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Why the Web Industry Needs XP

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While web development is still having some growing pains, it may need to take some lessons from its parent, software development. Find out how XP can lend some help with project estimating, customer relationships, and release planning.
This chapter is from the book

We are all in the gutter, but some of us are looking at the stars.
—Oscar Wilde

Web development is an adolescent, unique in its requirements and unparalleled in its potential. Like most adolescents it wants to be accepted as an adult as it tries to pull away from its parents. If it is going to reach its full potential, it must take a few lessons from the more seasoned world of software development.

In the bad old days, the Web industry was experiencing growing pains in its progress toward maturity. Technologies were changing under our feet, and we still hadn't developed best practices for completing projects. It seemed as though too many customers were paying for the industry to learn how to do things right. Not surprisingly, there were a lot of unhappy customers, and it is always the unhappy ones who seem to talk. As a result Web development was developing a bad reputation. What were we doing wrong? Quite a few things, it appears:

  • We tried to be all things to all customers with insufficient expertise.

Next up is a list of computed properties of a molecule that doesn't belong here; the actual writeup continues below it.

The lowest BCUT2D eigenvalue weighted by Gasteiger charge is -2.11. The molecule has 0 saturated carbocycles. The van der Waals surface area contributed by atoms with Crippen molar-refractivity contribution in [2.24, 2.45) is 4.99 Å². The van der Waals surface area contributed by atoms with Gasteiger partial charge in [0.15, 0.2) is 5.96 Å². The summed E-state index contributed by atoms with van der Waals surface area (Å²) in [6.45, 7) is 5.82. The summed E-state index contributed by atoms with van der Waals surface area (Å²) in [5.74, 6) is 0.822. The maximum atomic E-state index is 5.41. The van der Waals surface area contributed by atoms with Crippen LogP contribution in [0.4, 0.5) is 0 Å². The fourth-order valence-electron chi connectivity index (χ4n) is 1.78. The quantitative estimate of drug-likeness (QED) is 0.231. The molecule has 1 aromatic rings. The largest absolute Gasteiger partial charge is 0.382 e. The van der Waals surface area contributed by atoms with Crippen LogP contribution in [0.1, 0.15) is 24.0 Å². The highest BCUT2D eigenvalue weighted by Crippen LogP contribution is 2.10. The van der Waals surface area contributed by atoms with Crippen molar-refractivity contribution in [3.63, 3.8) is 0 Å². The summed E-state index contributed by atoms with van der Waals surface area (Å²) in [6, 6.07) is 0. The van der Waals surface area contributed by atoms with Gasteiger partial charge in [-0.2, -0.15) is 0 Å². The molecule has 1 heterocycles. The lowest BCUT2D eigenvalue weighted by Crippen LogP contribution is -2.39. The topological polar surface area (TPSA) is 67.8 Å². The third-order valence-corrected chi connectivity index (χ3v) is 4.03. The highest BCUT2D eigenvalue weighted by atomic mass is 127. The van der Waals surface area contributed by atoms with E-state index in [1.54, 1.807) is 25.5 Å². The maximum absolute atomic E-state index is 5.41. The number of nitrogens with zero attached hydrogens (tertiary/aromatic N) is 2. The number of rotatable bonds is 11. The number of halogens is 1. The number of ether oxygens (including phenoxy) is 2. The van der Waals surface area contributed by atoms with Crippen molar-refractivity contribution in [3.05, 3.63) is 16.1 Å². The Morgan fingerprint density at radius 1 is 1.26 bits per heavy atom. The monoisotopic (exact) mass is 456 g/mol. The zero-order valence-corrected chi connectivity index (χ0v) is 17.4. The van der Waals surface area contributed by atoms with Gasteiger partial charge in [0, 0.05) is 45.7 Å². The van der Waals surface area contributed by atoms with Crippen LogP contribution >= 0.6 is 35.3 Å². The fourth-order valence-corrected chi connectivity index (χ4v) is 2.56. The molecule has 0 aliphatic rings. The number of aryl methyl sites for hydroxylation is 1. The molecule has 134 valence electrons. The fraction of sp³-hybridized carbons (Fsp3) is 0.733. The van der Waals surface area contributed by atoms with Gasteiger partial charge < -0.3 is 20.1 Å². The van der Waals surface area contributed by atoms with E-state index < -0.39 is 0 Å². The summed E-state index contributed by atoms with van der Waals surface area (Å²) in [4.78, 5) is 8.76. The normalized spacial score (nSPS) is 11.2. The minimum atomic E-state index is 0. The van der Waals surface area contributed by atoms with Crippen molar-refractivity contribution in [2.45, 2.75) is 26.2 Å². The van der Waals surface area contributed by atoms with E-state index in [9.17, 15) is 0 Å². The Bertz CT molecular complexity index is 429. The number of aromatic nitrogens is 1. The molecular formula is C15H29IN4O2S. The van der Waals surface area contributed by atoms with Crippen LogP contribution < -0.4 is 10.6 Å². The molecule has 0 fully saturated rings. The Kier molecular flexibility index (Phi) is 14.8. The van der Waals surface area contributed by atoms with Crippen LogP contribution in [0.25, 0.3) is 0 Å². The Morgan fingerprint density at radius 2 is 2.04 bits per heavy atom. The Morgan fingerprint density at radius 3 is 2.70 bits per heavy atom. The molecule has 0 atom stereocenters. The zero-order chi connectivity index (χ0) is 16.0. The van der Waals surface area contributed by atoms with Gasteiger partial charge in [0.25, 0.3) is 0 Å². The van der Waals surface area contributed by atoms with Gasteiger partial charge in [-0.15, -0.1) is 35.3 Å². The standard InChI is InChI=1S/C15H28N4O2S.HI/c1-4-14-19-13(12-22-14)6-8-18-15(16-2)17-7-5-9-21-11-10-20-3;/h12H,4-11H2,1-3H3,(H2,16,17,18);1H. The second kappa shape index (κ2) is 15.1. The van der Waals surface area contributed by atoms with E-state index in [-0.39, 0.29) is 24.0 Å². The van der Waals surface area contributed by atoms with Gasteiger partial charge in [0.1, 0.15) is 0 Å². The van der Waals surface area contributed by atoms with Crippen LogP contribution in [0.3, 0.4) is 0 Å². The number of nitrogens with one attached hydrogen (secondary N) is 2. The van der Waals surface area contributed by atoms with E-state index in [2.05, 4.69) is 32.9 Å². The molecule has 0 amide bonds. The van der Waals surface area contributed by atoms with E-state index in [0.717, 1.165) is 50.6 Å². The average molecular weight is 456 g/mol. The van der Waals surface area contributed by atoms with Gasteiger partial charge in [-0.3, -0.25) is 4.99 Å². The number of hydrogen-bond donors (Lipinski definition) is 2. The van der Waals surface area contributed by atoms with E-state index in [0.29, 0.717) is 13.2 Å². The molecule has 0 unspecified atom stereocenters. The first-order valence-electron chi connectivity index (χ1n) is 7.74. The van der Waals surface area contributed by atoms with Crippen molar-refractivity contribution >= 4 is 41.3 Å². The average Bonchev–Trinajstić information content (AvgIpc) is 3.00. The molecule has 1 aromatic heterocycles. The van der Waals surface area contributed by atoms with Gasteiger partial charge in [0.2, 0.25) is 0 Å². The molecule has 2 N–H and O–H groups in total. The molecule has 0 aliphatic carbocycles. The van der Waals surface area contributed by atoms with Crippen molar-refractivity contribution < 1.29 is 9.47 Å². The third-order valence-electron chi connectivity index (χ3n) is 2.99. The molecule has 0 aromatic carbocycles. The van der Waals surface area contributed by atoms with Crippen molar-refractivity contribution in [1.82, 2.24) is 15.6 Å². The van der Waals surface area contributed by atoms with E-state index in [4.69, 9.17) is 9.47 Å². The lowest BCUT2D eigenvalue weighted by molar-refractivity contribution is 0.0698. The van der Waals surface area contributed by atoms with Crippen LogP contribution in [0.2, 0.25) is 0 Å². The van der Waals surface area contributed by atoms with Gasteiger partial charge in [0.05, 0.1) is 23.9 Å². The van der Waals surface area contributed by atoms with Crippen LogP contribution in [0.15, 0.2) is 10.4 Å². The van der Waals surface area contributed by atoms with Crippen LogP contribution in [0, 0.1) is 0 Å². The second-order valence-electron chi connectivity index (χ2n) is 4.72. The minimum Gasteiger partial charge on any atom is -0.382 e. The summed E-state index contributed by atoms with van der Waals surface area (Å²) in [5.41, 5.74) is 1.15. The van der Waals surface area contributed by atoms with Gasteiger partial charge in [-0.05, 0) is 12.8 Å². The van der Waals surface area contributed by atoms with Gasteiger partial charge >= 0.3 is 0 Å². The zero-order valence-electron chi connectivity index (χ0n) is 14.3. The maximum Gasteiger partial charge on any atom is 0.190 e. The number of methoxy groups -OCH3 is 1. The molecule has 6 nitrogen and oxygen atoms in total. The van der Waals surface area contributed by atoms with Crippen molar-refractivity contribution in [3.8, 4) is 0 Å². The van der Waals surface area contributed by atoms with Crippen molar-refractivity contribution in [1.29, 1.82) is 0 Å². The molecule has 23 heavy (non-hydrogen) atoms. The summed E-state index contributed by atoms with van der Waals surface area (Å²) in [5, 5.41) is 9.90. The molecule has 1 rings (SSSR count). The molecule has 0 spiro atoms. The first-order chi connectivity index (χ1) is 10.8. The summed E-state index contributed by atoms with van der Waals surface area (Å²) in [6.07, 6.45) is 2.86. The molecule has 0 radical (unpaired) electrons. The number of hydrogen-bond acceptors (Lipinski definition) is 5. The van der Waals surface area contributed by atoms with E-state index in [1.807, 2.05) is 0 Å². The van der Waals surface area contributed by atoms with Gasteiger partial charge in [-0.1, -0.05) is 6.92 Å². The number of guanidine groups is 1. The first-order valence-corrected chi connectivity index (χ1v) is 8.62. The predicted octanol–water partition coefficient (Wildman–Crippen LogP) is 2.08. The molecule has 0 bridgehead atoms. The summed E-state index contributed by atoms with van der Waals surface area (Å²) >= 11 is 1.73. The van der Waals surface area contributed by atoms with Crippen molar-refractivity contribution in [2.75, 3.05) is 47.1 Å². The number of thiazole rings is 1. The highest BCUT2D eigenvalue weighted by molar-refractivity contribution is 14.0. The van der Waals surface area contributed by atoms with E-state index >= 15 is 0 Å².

• We often failed to deliver on time or on budget.

  • We tended to develop adversarial customer relationships.

  • Our projects didn't always meet customer expectations.

Trying to Be All Things to All Customers

Most Web firms evolved from a software or an advertising background, tacking on Web development as an additional service to customers. We have found that the industry is made of both strong technical shops that lack a solid understanding of branding and marketing issues, and strong design firms that are weak in technology and user interface. A 2000 Forrester Research report1 on e-commerce integrators mirrors our findings, even in the largest Web development companies. It graded 150 Web developers and found that in the categories of marketing, strategy, design, technology, and business practices not one scored higher than 70 percent across the board and most scored much lower.

Figure 1 Figure 1 Wearing too many hats, trying to be all things to all customers, leads to bad projects.

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